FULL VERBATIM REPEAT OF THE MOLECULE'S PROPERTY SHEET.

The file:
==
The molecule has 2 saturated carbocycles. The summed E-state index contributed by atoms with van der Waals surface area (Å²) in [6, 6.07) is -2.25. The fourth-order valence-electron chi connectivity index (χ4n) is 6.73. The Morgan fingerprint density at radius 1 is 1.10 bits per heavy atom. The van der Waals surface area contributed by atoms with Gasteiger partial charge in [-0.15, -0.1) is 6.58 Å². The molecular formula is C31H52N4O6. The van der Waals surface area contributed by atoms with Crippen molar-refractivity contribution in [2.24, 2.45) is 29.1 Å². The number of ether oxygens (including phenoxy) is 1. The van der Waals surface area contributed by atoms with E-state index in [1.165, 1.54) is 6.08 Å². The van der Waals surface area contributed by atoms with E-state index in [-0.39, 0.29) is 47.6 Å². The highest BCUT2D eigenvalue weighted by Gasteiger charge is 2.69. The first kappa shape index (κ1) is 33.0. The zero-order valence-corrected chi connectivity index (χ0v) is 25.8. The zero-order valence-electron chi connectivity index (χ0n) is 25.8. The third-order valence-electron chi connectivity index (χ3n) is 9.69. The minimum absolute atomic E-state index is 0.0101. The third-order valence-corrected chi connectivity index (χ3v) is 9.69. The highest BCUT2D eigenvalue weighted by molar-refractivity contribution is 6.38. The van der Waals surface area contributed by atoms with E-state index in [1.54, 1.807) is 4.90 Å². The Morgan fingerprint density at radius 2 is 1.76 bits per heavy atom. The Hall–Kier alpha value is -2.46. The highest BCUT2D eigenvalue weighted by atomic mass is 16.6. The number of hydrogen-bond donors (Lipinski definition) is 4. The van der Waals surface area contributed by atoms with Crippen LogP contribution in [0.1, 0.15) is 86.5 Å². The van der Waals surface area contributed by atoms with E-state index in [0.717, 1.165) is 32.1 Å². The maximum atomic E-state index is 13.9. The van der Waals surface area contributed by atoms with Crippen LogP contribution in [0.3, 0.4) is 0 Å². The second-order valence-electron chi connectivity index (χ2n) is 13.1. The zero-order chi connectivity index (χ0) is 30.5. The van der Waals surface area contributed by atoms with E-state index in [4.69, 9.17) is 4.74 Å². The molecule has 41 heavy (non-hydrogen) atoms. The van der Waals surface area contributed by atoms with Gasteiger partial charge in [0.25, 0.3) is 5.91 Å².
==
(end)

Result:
The molecule has 2 saturated carbocycles. The summed E-state index contributed by atoms with van der Waals surface area (Å²) in [6, 6.07) is -2.25. The fourth-order valence-electron chi connectivity index (χ4n) is 6.73. The Morgan fingerprint density at radius 1 is 1.10 bits per heavy atom. The van der Waals surface area contributed by atoms with Gasteiger partial charge in [-0.15, -0.1) is 6.58 Å². The molecular formula is C31H52N4O6. The van der Waals surface area contributed by atoms with Crippen molar-refractivity contribution in [2.24, 2.45) is 29.1 Å². The number of ether oxygens (including phenoxy) is 1. The van der Waals surface area contributed by atoms with E-state index in [1.165, 1.54) is 6.08 Å². The van der Waals surface area contributed by atoms with E-state index in [-0.39, 0.29) is 47.6 Å². The highest BCUT2D eigenvalue weighted by Gasteiger charge is 2.69. The first kappa shape index (κ1) is 33.0. The zero-order valence-corrected chi connectivity index (χ0v) is 25.8. The zero-order valence-electron chi connectivity index (χ0n) is 25.8. The third-order valence-electron chi connectivity index (χ3n) is 9.69. The minimum absolute atomic E-state index is 0.0101. The third-order valence-corrected chi connectivity index (χ3v) is 9.69. The highest BCUT2D eigenvalue weighted by molar-refractivity contribution is 6.38. The van der Waals surface area contributed by atoms with E-state index in [1.54, 1.807) is 4.90 Å². The Morgan fingerprint density at radius 2 is 1.76 bits per heavy atom. The Hall–Kier alpha value is -2.46. The highest BCUT2D eigenvalue weighted by atomic mass is 16.6. The number of hydrogen-bond donors (Lipinski definition) is 4. The van der Waals surface area contributed by atoms with Crippen LogP contribution in [0.1, 0.15) is 86.5 Å². The van der Waals surface area contributed by atoms with E-state index in [0.717, 1.165) is 32.1 Å². The maximum atomic E-state index is 13.9. The van der Waals surface area contributed by atoms with Crippen LogP contribution in [0.3, 0.4) is 0 Å². The second-order valence-electron chi connectivity index (χ2n) is 13.1. The zero-order chi connectivity index (χ0) is 30.5. The van der Waals surface area contributed by atoms with E-state index in [4.69, 9.17) is 4.74 Å². The molecule has 41 heavy (non-hydrogen) atoms. The van der Waals surface area contributed by atoms with Gasteiger partial charge in [0.25, 0.3) is 5.91 Å².